The Boys In The Boat


West Maui Book Club Discussion Questions

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Any page numbers refer to iPad/Kindle edition.

1) This book came with a lot of good press but without discussion questions of its own, so did it raise any questions in your mind? Did the book fulfill your expectations? If so, how and if not, why?

2) What portion of the book was most significant to you? And what surprised you most about that?

3) In the prologue, Joe Rantz admonishes the author, Daniel James Brown that the story should not be about him but rather, “It has to be about the boat.” After reading this story, does Brown accomplish that?

4) In speaking about “the boat”, Brown provides us with some beautiful insight through master craftsman, George Yeoman Pocock, to the making and understanding of a racing shell, most notably as defined on pg 136. Talk about Pocock’s understanding of the types of wood, (pg 137), the camber (pg 139), and the intimacy of wood (pg 214).

5) George Yeoman Pocock “was all but born with an oar in his hands”. Privately he tutored Joe about the rowing shell to help transform him into the type of oarsman he would eventually become. How much of Pocock’s beliefs (pgs 214-215) including that “for him the craft of building a boat was like religion” do you think were critical to Joe’s transformation?

6) Al Ulbrickson’s goal (pg 22) was to create a team from these “green and untested boys” that put -- first and foremost -- the boys in the boat as one entity ahead of anything else: personal glory, ego, etc. Obviously he achieved that so, what or whom do you think impacted the outcome most?

7) Were you surprised to learn “that rowing a two-thousand-meter-race – the Olympic standard – takes the same physiological toll as playing two basketball games back-to-back? And it exacts that toll in about six minutes”? (pg 39)

8) How did the training and attitudes of the Seattle boys compare to the Ivy Leaguers back in the East?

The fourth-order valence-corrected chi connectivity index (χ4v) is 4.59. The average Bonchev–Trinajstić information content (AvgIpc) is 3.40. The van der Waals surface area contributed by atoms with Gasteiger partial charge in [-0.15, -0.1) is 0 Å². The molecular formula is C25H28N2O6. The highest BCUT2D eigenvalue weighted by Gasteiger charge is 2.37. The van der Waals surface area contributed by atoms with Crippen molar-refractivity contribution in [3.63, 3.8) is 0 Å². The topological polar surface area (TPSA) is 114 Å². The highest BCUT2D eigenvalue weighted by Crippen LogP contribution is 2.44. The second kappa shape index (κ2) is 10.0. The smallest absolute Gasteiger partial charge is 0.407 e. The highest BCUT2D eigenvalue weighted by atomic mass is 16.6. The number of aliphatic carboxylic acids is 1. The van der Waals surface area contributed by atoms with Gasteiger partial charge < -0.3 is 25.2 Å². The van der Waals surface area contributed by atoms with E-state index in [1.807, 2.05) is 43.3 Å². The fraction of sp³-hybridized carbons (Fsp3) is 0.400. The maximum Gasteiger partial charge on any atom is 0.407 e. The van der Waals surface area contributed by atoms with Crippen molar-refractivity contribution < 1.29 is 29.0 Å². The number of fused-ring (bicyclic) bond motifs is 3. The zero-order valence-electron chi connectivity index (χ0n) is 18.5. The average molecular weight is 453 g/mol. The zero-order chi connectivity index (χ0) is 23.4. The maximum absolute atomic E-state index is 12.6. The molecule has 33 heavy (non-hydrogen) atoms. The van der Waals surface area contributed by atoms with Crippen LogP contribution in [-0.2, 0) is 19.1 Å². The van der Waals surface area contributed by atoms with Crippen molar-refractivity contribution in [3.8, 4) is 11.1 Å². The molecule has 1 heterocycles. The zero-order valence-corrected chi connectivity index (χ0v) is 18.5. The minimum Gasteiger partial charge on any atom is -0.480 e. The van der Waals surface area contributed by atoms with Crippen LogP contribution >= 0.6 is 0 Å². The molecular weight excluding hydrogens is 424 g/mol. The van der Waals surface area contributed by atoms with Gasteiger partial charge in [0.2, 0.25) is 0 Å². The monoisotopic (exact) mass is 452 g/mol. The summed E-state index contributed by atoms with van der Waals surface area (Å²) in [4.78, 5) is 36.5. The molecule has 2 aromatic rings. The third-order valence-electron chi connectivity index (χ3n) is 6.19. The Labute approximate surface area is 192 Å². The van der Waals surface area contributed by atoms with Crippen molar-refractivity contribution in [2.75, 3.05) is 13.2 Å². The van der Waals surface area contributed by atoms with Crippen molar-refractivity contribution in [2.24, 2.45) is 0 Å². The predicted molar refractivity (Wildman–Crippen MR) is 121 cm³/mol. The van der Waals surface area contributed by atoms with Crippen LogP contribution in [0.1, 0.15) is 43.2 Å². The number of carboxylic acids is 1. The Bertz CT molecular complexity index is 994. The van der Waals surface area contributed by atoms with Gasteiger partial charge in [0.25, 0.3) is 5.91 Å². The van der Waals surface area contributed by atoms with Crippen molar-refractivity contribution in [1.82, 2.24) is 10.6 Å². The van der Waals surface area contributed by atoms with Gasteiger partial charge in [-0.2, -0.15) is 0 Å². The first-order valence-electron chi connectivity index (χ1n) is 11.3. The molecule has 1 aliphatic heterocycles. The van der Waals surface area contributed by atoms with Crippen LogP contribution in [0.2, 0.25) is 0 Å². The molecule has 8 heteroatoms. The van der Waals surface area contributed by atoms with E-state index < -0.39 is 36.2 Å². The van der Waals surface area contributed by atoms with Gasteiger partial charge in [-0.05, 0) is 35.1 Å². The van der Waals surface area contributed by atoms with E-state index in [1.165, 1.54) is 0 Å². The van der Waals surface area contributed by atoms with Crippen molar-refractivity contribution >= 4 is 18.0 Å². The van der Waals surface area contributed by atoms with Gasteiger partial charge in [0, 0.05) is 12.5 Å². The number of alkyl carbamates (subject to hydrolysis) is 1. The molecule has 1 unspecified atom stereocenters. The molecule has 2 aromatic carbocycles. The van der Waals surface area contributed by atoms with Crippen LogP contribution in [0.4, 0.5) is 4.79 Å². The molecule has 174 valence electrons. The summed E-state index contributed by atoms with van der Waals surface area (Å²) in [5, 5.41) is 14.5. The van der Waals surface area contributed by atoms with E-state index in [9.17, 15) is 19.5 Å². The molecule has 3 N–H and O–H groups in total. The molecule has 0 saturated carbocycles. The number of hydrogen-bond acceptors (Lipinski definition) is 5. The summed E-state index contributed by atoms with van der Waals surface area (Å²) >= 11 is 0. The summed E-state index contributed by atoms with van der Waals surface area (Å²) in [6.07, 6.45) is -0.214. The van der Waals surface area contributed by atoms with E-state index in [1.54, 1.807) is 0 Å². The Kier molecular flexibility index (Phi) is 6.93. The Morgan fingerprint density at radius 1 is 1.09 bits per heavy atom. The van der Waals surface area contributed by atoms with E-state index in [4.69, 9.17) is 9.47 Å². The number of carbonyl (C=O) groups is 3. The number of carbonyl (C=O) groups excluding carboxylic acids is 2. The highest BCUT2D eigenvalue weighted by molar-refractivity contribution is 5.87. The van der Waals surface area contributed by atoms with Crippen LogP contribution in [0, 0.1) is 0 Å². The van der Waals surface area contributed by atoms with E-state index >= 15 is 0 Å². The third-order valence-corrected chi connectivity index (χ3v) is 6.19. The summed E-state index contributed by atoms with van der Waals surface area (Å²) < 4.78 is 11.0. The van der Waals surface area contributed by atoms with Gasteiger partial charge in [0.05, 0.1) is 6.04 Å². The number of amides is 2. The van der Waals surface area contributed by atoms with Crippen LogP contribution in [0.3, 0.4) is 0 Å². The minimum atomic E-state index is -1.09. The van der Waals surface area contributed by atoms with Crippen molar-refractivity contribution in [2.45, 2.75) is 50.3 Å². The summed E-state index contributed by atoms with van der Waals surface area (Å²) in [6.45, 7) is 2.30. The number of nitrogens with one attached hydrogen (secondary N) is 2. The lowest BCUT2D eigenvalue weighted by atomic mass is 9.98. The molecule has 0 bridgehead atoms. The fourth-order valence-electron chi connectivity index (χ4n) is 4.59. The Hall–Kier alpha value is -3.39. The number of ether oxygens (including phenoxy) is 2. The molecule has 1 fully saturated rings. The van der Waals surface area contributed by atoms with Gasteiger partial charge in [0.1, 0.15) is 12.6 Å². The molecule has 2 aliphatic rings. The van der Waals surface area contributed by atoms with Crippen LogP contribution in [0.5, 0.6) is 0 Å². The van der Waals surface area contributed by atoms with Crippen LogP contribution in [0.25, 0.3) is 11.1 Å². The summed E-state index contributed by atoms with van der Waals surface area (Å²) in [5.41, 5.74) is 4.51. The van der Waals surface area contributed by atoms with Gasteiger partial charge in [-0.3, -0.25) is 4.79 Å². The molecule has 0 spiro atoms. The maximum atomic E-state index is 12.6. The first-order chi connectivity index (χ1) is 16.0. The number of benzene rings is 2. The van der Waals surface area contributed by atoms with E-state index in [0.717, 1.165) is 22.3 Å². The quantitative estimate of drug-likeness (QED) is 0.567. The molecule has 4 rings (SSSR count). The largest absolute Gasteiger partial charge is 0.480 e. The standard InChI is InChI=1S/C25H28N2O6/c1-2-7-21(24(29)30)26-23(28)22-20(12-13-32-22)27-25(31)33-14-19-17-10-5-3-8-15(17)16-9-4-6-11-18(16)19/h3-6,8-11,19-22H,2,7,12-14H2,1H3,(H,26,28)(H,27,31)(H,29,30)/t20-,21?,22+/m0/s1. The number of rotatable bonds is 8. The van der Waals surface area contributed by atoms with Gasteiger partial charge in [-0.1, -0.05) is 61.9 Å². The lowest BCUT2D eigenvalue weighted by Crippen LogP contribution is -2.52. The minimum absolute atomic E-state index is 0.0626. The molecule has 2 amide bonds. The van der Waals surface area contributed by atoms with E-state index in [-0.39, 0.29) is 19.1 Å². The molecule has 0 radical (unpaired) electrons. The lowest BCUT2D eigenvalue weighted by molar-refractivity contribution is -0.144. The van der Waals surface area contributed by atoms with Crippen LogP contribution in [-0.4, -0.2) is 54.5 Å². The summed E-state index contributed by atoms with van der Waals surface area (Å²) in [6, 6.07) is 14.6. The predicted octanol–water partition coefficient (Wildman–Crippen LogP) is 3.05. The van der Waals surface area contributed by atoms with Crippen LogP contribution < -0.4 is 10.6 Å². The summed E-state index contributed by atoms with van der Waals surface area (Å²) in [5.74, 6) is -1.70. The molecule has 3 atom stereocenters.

9) Joe Rantz suffered immense emotional and physical hardship at an early age from the abandonment of his stepmother, Thula, and his father; yet he went on to achieve greatness in his sport. What does this say to you about Joe’s character? His father and stepmother? The times?

10) Did you or your parents live through the depression? If so, how did you or they fare in comparison to the people in this book?

11) Rowing in Washington comes with its own set of conditions, like: frigid weather; choppy freezing water; gusting winds, etc., after reading how these athletes practiced under these conditions at the demands of their coaches, how do you think it benefited them?

12) In separate but parallel chapters, Brown writes of the rise of Hitler’s regime, it’s burgeoning atrocities and discriminations. At the climax of the 1936 Olympics, and in particular during the rowing event, had your hopes peaked for the boys in the boat as well in spite of already knowing they would win?

13) How does Leni Riefenstahl’s “Triumph of Will” correlate to rowing with regards to the efforts she took in capturing Germanys’ underlying spirit and conveying it to the three-quarters of a million party members who were actually in Nuremberg that week? (pg 142-144)?

14) Brown writes that the swing (pg 161) is something that “is hard to achieve and hard to define. Many crews, even winning crews, never really find it…” Have you ever competed on that high a level or even danced, paddled, played golf, tennis or do some other activity with such synchronicity? If so, isn’t it true how magical everything seems to be?

15) Hawaii is known historically and worldwide for its ancient and current contributions to paddling. Can you compare the Hawaiian philosophies in both common and different ways to how Brown describes it in this book?

Some interesting facts about the 1936 Olympics:


There were 10 African American Olympic athletes that won a total of 7 gold medals, 3 silvers and 3 bronzes, amongst them was Jesse Owens who won 4 gold medals and broke 11 Olympic records. The first, however, was Cornelius Johnson, who when about to receive his medal was snubbed by Hitler who left the stadium and would remain missing even for the medaling of Jesse Owens. Coincidentally, Owen, like many of the track & field athletes, was wearing German track shoes manufactured by Gebruder Dassler Schuhfabrik that later split into Adidas and Puma.

Germany won only five combined gold medals in men’s and women’s track and field, but save face for the “master race” in the overall medal count with an 89-56 margin over the United States.

The top female performers in Berlin were 17-year-old Dutch swimmer Rie Mastenbroek, who won three gold medals, and 18-year-old American runner Helen Stephens, who captured the 100 meters and anchored the winning 4x100-meter relay team.

Basketball also made its debut as a medal sport and was played outdoors. The U.S. men easily won the first gold medal championship game with a 19-8 victory over Canada in the rain.

Questions compiled by Elaine Gallant 01/04/14